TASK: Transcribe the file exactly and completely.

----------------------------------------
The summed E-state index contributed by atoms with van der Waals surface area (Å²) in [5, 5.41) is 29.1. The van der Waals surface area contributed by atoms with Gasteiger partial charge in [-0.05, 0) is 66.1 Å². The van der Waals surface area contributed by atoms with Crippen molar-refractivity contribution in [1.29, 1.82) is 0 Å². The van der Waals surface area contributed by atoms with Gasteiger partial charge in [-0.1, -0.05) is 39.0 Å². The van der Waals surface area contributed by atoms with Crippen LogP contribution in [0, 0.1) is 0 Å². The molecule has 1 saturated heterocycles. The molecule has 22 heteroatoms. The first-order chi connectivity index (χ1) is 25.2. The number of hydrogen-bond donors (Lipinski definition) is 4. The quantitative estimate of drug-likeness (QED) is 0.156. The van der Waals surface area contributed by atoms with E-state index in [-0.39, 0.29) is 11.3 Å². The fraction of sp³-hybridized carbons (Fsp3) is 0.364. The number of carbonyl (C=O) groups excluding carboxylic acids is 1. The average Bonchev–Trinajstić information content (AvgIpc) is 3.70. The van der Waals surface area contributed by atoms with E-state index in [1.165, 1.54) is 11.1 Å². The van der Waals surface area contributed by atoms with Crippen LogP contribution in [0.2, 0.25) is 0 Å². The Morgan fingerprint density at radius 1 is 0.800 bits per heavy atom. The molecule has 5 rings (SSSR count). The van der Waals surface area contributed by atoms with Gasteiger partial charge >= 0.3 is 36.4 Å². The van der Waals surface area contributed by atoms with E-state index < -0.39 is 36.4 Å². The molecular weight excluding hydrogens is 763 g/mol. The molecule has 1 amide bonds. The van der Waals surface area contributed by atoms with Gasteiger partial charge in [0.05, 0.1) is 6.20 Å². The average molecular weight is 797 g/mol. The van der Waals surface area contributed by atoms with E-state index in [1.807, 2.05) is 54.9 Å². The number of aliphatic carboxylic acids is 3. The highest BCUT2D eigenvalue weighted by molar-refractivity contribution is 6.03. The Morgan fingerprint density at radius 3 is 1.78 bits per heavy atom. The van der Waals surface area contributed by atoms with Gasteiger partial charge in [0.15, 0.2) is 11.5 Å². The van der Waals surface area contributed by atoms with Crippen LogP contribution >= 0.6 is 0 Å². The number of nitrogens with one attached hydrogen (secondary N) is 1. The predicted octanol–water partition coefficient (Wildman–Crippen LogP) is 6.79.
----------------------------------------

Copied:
The summed E-state index contributed by atoms with van der Waals surface area (Å²) in [5, 5.41) is 29.1. The van der Waals surface area contributed by atoms with Gasteiger partial charge in [-0.05, 0) is 66.1 Å². The van der Waals surface area contributed by atoms with Crippen molar-refractivity contribution in [1.29, 1.82) is 0 Å². The van der Waals surface area contributed by atoms with Gasteiger partial charge in [-0.1, -0.05) is 39.0 Å². The van der Waals surface area contributed by atoms with Crippen LogP contribution in [0, 0.1) is 0 Å². The molecule has 1 saturated heterocycles. The molecule has 22 heteroatoms. The first-order chi connectivity index (χ1) is 25.2. The number of hydrogen-bond donors (Lipinski definition) is 4. The quantitative estimate of drug-likeness (QED) is 0.156. The van der Waals surface area contributed by atoms with E-state index in [-0.39, 0.29) is 11.3 Å². The fraction of sp³-hybridized carbons (Fsp3) is 0.364. The number of carbonyl (C=O) groups excluding carboxylic acids is 1. The average Bonchev–Trinajstić information content (AvgIpc) is 3.70. The van der Waals surface area contributed by atoms with E-state index in [1.165, 1.54) is 11.1 Å². The van der Waals surface area contributed by atoms with Crippen LogP contribution in [0.2, 0.25) is 0 Å². The Morgan fingerprint density at radius 1 is 0.800 bits per heavy atom. The molecule has 5 rings (SSSR count). The van der Waals surface area contributed by atoms with Gasteiger partial charge >= 0.3 is 36.4 Å². The van der Waals surface area contributed by atoms with E-state index < -0.39 is 36.4 Å². The molecular weight excluding hydrogens is 763 g/mol. The molecule has 1 amide bonds. The van der Waals surface area contributed by atoms with Gasteiger partial charge in [0.05, 0.1) is 6.20 Å². The average molecular weight is 797 g/mol. The van der Waals surface area contributed by atoms with E-state index in [1.807, 2.05) is 54.9 Å². The number of aliphatic carboxylic acids is 3. The highest BCUT2D eigenvalue weighted by molar-refractivity contribution is 6.03. The Morgan fingerprint density at radius 3 is 1.78 bits per heavy atom. The van der Waals surface area contributed by atoms with Gasteiger partial charge in [0.15, 0.2) is 11.5 Å². The van der Waals surface area contributed by atoms with Crippen LogP contribution >= 0.6 is 0 Å². The number of nitrogens with one attached hydrogen (secondary N) is 1. The predicted octanol–water partition coefficient (Wildman–Crippen LogP) is 6.79.